‘Once again the markets began to tank. And once again several Fed stooges jumped forward to claim more easing could be coming. And so the markets, having failed to understand that the Fed cannot ease despite the Fed failing to unveil QE 3 for EIGHT straight FOMC releases, exploded higher.
We got the same nonsense across the pond where the ECB hinted at more bond purchases. In this case the insanity is of an even greater scope as over 25% of the ECB’s balance sheet is already PIIGS debt AKA toxic garbage.
However, it’s quite telling that both Fed and ECB officials decided it was time for a verbal intervention. The markets normally this behavior was primarily a Fed policy. To see not one but TWO Central Banks engaging in it on the same day smells of real desperation/ concern.
What on earth could the Fed and ECB be so afraid of?
The Bank of International Settlements provides a hint, namely that as of June 2011, EU banks had a liquidity shortage to the tune of some €2.78 trillion.
Quantitative impact study results published by the Basel Committee
The Committee also assessed the estimated impact of the liquidity standards. Assuming banks were to make no changes to their liquidity risk profile or funding structure, as of June 2011, the weighted average Liquidity Coverage Ratio (LCR) for Group 1 banks would have been 90% while the weighted average LCR for Group 2 banks was 83%. The aggregate LCR shortfall is €1.76 trillion which represents approximately 3% of the €58.5 trillion total assets of the aggregate sample. The weighted average Net Stable Funding Ratio (NSFR) is 94% for both Group 1 and Group 2 banks. The aggregate shortfall of required stable funding is €2.78 trillion.
Mind you, this was back in June 2011… before the market imploded and the ECB plowed some $1+ trillion (less than €800 billion) into the EU banking system. Which begs the question… if banks were experiencing a nearly €3 trillion liquidity shortage in June 2011… how has a measly €800 billion solved this problem?
hasn’t. All it’s done was provide some short-term liquidity to try and fool the
market into believing
Oh, and another thing, the Bank of International Settlements underestimates the real exposure and dangers facing the EU by an ENORMOUS margin.
point, according to the Bank of International Settlements, TOTAL German bank
to even back of the envelope analysis, Deutsche Bank has €2.8 billion worth of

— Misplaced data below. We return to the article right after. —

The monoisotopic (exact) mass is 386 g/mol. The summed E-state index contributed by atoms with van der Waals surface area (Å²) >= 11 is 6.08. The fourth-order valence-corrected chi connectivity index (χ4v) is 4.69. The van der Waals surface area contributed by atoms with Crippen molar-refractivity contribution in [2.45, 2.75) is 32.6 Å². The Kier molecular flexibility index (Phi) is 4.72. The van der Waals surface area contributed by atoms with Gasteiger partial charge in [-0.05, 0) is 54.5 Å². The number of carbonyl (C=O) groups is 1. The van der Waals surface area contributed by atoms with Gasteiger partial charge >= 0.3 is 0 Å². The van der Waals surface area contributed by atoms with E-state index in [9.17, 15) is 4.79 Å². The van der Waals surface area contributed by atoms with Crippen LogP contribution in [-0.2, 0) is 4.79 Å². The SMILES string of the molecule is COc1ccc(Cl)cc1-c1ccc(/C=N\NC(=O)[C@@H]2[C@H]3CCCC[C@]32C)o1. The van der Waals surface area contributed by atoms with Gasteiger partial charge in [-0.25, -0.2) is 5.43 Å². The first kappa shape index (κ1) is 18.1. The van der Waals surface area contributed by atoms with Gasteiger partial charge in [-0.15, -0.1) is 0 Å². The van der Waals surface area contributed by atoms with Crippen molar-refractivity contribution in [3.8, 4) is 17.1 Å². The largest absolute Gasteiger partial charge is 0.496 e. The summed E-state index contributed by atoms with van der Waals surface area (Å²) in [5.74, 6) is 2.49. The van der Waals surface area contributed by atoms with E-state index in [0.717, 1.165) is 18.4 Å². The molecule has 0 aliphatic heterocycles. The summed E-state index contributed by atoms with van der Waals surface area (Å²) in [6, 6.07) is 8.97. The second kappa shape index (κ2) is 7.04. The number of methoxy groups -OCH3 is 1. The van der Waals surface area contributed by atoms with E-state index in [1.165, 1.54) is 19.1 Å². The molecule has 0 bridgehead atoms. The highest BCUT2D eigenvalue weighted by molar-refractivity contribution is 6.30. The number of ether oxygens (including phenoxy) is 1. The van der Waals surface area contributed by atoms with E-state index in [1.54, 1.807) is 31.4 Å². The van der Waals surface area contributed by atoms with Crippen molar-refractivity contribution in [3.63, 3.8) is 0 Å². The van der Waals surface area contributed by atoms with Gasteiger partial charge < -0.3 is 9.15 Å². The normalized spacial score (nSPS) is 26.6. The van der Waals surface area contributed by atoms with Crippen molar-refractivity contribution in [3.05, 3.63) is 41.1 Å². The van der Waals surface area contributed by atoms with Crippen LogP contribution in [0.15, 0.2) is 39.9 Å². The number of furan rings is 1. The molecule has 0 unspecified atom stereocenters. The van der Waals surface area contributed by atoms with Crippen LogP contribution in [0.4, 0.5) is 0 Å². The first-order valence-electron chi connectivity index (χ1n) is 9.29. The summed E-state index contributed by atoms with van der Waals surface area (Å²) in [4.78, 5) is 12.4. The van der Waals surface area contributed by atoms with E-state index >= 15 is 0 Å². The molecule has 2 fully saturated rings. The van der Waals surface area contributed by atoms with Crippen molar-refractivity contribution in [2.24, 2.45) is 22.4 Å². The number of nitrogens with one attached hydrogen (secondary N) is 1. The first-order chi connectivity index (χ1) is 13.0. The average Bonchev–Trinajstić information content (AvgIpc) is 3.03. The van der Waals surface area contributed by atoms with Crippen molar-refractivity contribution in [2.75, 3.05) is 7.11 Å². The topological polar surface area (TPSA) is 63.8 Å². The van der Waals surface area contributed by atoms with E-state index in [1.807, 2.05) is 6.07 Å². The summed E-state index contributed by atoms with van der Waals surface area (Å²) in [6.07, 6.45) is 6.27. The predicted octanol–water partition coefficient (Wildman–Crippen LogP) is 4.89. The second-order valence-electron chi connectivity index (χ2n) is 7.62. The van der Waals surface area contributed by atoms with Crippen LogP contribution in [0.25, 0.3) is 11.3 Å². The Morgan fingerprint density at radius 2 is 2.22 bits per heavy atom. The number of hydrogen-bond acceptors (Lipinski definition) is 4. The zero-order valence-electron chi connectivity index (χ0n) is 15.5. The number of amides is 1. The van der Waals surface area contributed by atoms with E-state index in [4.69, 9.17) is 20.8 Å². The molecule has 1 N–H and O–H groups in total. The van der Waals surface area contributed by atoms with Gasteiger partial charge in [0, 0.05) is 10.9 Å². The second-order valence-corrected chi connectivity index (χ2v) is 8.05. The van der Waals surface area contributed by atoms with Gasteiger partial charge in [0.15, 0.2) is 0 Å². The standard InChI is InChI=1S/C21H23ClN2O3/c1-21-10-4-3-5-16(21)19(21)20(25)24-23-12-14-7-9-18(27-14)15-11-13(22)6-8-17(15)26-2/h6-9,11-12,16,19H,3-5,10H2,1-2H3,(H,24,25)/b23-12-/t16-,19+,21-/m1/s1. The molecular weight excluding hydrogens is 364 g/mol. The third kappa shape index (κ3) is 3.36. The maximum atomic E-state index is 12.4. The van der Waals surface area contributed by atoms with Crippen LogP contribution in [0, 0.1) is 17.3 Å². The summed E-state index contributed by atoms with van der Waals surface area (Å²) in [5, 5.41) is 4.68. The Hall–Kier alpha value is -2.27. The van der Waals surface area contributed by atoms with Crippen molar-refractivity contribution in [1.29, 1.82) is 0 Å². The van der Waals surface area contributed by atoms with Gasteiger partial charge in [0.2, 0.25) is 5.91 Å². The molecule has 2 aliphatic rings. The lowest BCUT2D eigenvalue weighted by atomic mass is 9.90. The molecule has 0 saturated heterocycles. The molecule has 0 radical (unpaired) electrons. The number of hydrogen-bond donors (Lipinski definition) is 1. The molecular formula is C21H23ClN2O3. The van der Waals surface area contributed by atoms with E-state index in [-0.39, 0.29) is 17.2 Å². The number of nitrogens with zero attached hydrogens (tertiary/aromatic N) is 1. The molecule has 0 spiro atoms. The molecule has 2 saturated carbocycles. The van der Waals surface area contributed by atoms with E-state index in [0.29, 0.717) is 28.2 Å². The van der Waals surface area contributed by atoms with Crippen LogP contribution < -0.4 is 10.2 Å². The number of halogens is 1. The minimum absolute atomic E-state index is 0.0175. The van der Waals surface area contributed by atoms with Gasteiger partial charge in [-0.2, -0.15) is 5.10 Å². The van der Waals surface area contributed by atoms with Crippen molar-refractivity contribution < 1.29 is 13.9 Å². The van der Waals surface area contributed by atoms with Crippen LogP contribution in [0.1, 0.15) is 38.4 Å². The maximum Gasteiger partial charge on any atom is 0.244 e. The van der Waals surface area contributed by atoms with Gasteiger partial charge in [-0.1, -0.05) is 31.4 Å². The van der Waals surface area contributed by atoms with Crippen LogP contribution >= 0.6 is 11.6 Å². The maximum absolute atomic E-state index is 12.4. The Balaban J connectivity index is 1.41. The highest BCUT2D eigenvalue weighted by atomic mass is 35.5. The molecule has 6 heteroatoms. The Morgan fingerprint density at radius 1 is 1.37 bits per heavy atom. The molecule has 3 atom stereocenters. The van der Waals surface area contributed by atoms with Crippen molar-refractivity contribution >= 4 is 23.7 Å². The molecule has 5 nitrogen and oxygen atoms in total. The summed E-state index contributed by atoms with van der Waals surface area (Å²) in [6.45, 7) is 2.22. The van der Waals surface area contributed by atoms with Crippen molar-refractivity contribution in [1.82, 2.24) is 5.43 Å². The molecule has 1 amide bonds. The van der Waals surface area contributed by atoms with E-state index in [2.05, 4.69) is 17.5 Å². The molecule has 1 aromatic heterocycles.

just say that the Bank of International Settlements’ estimates for liquidity
April 12, 2012 By gpc1981
For months now I’ve averred that
1) Mean it taking the blame for the collapse of the Euro and EU.
2) Create a systemic Crisis in the EU banking system.
We must remember
As a result of this,
Thus Germany’s “Plan A” in dealing with the EU Crisis has consisted of offering bailout funds to Greece and others under conditions so onerous/ offensive that it was highly unlikely Greece or other nations would be willing to submit to them.
However, the PIIGS in general are so
desperate for cash that for the most part they’ve accepted
In the midst of this already tenuous
However, what choice did
“Plan B” consisted of two parts:
1) Writing legislation permitting it to leave the Euro but not the EU (this has already been passed by the way)
2) Reactivating its Sonderfonds Finanzmarktstabilisierung – Special Financial Market Stabilization Funds, or SoFFin for short.
Once things improved, SoFFin was essentially put on hold in December 2010. But in
the last three months,
The SoFFin will give up to €400 billion ($524.24 billion) in guarantees for banks and provide up to €80 billion for recapitalization. The fund, which for the first time will accept euro-zone government bonds, will be operational until Dec. 31 2012.
This is the mother of all bombshells
With that in mind, I’m already positioning subscribers of Private Wealth Advisory for the upcoming collapse. Already we’ve seen gains of 6%, 9%, 10%, even 12% in less than two weeks by placing well-targeted shorts on a number of European financials.
And we’re just getting started.
So if you’re looking for the means of profiting from what’s coming, I highly suggest you consider a subscription to Private Wealth Advisory. We’ve locked in 46 straight winning trades since late July (thanks to the timing of our trades), and haven’t closed a single losing trade since that time.
the level of my analysis as well as my track record, my work has been featured
in Fox Business, CNN Money, Crain’s
Summers, Chief Market Strategist,